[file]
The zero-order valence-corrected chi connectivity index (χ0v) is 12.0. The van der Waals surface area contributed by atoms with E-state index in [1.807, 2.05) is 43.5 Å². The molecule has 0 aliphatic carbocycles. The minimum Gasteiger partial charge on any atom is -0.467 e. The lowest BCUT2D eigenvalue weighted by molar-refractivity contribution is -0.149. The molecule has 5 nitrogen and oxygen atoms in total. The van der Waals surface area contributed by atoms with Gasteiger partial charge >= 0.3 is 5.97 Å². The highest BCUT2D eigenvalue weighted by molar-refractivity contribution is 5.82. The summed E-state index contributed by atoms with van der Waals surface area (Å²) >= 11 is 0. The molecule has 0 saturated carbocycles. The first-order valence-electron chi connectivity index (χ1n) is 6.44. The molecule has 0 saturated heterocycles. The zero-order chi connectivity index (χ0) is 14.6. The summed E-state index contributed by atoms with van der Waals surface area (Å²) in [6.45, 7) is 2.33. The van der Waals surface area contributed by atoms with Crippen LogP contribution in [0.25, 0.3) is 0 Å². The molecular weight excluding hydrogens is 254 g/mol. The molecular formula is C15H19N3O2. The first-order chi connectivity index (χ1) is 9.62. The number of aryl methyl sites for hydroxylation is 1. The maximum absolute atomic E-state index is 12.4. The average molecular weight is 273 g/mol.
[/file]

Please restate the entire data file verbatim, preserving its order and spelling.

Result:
The zero-order valence-corrected chi connectivity index (χ0v) is 12.0. The van der Waals surface area contributed by atoms with E-state index in [1.807, 2.05) is 43.5 Å². The molecule has 0 aliphatic carbocycles. The minimum Gasteiger partial charge on any atom is -0.467 e. The lowest BCUT2D eigenvalue weighted by molar-refractivity contribution is -0.149. The molecule has 5 nitrogen and oxygen atoms in total. The van der Waals surface area contributed by atoms with Gasteiger partial charge >= 0.3 is 5.97 Å². The highest BCUT2D eigenvalue weighted by molar-refractivity contribution is 5.82. The summed E-state index contributed by atoms with van der Waals surface area (Å²) >= 11 is 0. The molecule has 0 saturated carbocycles. The first-order valence-electron chi connectivity index (χ1n) is 6.44. The molecule has 0 saturated heterocycles. The zero-order chi connectivity index (χ0) is 14.6. The summed E-state index contributed by atoms with van der Waals surface area (Å²) in [6.45, 7) is 2.33. The van der Waals surface area contributed by atoms with Crippen LogP contribution in [0.25, 0.3) is 0 Å². The molecular weight excluding hydrogens is 254 g/mol. The molecular formula is C15H19N3O2. The first-order chi connectivity index (χ1) is 9.62. The number of aryl methyl sites for hydroxylation is 1. The maximum absolute atomic E-state index is 12.4. The average molecular weight is 273 g/mol.